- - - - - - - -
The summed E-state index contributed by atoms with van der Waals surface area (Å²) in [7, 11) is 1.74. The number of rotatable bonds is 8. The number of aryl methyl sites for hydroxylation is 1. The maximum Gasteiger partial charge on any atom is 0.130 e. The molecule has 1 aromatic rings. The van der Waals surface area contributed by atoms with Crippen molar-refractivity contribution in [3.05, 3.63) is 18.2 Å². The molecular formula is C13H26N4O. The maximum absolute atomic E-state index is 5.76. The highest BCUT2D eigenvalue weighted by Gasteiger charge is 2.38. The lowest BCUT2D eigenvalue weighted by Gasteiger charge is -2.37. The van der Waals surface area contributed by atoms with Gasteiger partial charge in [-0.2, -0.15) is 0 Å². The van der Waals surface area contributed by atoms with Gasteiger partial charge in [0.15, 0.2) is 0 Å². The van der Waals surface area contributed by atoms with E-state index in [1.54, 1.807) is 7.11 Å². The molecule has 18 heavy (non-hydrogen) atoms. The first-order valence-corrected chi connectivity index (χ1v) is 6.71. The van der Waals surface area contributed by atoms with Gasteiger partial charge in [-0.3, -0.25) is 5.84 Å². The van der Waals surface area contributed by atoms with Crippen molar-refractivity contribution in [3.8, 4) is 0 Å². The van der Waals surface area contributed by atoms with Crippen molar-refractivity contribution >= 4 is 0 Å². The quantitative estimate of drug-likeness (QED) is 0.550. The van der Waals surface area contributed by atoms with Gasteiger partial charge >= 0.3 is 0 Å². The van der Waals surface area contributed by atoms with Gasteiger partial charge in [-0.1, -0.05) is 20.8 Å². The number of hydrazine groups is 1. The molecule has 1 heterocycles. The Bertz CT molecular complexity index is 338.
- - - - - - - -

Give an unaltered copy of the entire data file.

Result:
The summed E-state index contributed by atoms with van der Waals surface area (Å²) in [7, 11) is 1.74. The number of rotatable bonds is 8. The number of aryl methyl sites for hydroxylation is 1. The maximum Gasteiger partial charge on any atom is 0.130 e. The molecule has 1 aromatic rings. The van der Waals surface area contributed by atoms with Crippen molar-refractivity contribution in [3.05, 3.63) is 18.2 Å². The molecular formula is C13H26N4O. The maximum absolute atomic E-state index is 5.76. The highest BCUT2D eigenvalue weighted by Gasteiger charge is 2.38. The lowest BCUT2D eigenvalue weighted by Gasteiger charge is -2.37. The van der Waals surface area contributed by atoms with Gasteiger partial charge in [-0.2, -0.15) is 0 Å². The van der Waals surface area contributed by atoms with Gasteiger partial charge in [0.15, 0.2) is 0 Å². The van der Waals surface area contributed by atoms with E-state index in [1.54, 1.807) is 7.11 Å². The molecule has 18 heavy (non-hydrogen) atoms. The first-order valence-corrected chi connectivity index (χ1v) is 6.71. The van der Waals surface area contributed by atoms with Gasteiger partial charge in [-0.3, -0.25) is 5.84 Å². The van der Waals surface area contributed by atoms with Crippen molar-refractivity contribution in [3.8, 4) is 0 Å². The van der Waals surface area contributed by atoms with Crippen molar-refractivity contribution >= 4 is 0 Å². The quantitative estimate of drug-likeness (QED) is 0.550. The van der Waals surface area contributed by atoms with Gasteiger partial charge >= 0.3 is 0 Å². The van der Waals surface area contributed by atoms with Gasteiger partial charge in [-0.1, -0.05) is 20.8 Å². The number of hydrazine groups is 1. The molecule has 1 heterocycles. The Bertz CT molecular complexity index is 338.